Perhaps more than any other word class proper names are situated at the interface of languages and most researchers no longer consider them as mere tags. On the contrary, synchronic approaches now arouse interest among linguists as the increasing number of projects related to synchronic toponymy shows.
Actually, although the relative textual frequency of proper names is not very high, their relative lexical frequency appears to be significant. Synchronic studies of proper names and mainly toponyms is therefore an essential task, not only to determine the conditions of their use, but also to describe their structure and lexical status as well as the psychological, sociological and political implications of their use and function in discourse. All these factors account for the great variety of linguistic projects related to toponyms, i.e. grammatical and morphosyntactical studies, modelisation, as well as the use of toponyms in spoken and written contexts.
This conference will offer the opportunity to take stock of this question and to identify the heuristic value of synchronic research in toponymy for the descriptions of languages.
The existence of toponyms in a given language is a real challenge for linguistic analysis. As a matter of fact, endonyms as well as exonyms follow the linguistic rules of each language, but also the specific constraints for proper names on the grammatical and phonological levels. The challenge is even greater as toponym analysis has to describe not only their internal structure, often quite complex, but also has to take into account the presence of linguistic components belonging to different word classes and/or of various origins.
Furthermore, the description has to consider that any written or spoken text mentioning foreign places thus introduces, from the source language to the target language, ‘foreign’ linguistic elements which more or less fit the structure of the target language, thus introducing deviating forms into its morphosyntactic system.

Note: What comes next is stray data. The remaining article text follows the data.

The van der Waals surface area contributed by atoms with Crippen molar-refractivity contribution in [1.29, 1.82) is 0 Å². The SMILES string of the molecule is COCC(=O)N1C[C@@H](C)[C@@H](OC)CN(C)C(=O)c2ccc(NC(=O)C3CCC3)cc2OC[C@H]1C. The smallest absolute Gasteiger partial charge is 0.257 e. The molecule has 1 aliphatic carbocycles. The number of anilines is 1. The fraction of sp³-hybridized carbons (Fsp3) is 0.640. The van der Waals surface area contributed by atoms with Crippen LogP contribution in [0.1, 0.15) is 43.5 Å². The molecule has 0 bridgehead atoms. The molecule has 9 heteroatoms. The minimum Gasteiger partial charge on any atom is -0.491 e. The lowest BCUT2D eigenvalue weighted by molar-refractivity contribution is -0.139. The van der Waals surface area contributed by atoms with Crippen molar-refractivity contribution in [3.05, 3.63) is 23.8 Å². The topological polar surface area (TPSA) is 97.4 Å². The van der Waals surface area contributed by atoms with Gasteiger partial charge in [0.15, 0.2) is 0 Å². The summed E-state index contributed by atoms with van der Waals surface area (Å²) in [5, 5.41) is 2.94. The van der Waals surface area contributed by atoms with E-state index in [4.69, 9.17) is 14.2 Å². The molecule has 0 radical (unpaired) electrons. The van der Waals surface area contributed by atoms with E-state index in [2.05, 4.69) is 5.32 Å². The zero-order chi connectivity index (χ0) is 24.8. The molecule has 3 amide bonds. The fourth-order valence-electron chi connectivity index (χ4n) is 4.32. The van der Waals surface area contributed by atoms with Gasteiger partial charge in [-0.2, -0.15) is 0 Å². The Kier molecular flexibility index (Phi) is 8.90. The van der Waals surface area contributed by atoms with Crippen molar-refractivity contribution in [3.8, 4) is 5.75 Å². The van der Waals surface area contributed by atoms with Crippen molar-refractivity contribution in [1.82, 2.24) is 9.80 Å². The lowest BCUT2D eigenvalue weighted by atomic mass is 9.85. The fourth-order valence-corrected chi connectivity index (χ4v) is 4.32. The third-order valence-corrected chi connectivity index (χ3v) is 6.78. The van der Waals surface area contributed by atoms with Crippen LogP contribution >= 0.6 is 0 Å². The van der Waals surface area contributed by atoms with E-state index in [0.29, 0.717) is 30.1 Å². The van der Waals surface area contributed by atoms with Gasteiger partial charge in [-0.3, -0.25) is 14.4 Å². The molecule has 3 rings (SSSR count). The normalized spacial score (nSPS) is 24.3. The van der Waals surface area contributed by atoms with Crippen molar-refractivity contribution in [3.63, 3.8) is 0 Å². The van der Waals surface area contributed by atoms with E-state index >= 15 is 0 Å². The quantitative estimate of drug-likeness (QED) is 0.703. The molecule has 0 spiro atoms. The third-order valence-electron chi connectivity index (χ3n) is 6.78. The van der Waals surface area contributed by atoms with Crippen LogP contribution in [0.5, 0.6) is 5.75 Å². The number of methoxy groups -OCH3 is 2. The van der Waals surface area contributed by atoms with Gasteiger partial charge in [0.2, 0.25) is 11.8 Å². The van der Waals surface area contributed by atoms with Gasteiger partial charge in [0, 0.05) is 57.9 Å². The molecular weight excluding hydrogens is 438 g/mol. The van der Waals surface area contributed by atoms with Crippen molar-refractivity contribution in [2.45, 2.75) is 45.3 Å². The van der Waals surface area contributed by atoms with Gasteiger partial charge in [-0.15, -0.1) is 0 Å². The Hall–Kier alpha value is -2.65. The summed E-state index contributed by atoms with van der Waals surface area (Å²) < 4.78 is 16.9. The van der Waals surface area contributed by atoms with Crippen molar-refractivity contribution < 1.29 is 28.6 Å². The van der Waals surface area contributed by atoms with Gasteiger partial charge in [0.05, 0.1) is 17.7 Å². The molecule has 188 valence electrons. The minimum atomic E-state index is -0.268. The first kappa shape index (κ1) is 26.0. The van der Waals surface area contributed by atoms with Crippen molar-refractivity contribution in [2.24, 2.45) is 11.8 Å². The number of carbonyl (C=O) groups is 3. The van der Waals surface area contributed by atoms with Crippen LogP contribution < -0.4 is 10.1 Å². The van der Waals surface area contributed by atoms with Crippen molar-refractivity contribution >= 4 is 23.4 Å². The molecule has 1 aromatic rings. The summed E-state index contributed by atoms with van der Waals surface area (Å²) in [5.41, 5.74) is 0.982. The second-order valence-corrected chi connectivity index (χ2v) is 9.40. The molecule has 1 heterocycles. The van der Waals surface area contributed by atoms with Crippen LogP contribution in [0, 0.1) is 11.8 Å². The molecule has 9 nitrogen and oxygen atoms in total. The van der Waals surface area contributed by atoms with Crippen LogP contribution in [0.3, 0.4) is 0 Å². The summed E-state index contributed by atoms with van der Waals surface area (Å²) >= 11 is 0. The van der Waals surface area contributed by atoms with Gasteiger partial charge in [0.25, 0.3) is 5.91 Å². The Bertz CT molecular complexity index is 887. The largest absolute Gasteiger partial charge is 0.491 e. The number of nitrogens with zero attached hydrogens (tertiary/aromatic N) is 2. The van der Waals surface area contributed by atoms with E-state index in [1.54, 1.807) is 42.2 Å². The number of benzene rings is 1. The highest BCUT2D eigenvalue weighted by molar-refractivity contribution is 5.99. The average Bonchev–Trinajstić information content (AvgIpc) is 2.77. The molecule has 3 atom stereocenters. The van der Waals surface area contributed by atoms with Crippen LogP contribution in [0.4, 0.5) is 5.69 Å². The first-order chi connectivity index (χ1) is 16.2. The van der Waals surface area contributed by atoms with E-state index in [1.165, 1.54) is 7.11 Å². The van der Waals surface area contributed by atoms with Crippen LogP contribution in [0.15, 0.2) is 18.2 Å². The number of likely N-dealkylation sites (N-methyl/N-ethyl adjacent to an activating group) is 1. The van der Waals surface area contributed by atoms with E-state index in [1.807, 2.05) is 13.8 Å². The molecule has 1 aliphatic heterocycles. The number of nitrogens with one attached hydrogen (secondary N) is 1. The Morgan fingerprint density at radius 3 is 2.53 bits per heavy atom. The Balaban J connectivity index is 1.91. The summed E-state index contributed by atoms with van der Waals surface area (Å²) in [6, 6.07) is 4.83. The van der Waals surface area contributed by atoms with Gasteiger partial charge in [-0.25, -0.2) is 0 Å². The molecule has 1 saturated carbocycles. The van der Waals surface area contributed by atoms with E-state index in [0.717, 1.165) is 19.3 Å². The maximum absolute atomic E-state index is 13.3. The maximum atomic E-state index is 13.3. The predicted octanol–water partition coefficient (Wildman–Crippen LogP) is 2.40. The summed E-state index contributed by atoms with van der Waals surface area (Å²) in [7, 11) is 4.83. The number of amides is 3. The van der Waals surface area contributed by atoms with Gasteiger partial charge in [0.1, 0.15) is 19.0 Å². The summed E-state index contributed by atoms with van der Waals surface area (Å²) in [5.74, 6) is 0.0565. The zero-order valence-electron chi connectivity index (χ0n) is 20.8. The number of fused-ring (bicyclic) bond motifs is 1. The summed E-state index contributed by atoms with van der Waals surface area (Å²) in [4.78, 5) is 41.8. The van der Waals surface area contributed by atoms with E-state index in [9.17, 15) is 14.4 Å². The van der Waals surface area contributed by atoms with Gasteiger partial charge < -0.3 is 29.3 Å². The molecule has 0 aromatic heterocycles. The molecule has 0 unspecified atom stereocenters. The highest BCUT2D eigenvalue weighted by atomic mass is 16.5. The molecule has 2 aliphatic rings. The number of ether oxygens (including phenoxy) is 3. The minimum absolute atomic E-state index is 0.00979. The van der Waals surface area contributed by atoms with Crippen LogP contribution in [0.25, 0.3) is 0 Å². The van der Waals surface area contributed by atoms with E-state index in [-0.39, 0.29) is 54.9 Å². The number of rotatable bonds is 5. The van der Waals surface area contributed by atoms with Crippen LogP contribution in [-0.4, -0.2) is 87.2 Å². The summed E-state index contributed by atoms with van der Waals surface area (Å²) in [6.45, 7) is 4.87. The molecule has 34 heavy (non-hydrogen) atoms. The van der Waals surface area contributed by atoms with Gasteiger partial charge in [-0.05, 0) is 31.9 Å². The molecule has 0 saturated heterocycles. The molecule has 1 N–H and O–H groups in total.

A functional analysis aiming at describing the nature of the constituents and their internal relation of determination testifies of that complexity on a general level. A morphological and morphosyntactical description provides in turn a detailed formal classification of the types of toponyms and gives an overview of their behaviour in context.
Results of those different analyses contribute to establishing linguistic rules and eliciting criteria for normalisation. A modelisation based on these rules facilitates the comparison between linguistic systems as well as computer applications. Combining modelisation with large corpora targets automatic recognition of toponyms in context, which represents a theoretical and methodological challenge.
CONTEXT AND USE
The study of toponyms in written contexts (press, school books, touristic brochures, maps, etc.) and in spoken contexts (conversations, media, etc.) as well as in various geographical, linguistic and social situations frames their pragmatical behaviour. The use of allonyms and their different functions in context is a recent field of investigation.
The treatment of detailed linguistic information about toponyms is another challenge in lexicography. Actually, the roles of dictionaries and encyclopaedia, be they uni- bi- or multilingual, are not clearly defined. In the same way, cartography applied to atlases and gazetteers does not seem to be based on a consensus of principles concerning the choice and presentation of endo- and exonyms respectively. The constitution of data bases increases the lexical and contextual knowledge thus contributing to the elaboration of multilingual toponym dictionaries and grammars.
In the field of sociotoponymy, the attitude of speakers preferring to use allonyms points out their sense of belonging to a community. The field of microtoponymy is concerned with individual or local use of toponyms in a small village or urban quarter, which may also reflect the social relations of their inhabitants. On a community level, such an analysis implies political concerns for example in bi- or multilingual societies.
These concerns are taken into account, on an regional or national level, in the normalization of official forms of endonyms as well as exonyms. Another concern is the legal status of geographical names and the compulsory use of specific forms in different contexts, as well as their relation to brand protection. Studies concerning spoken or written exonymisation lead to a reflection upon normalization concerning, for example, problems of transliteration (e.g. romanisation) and transcription.
Any contribution examining one or more of these challenges in synchronic toponymy will be welcome. The conference languages are French and English.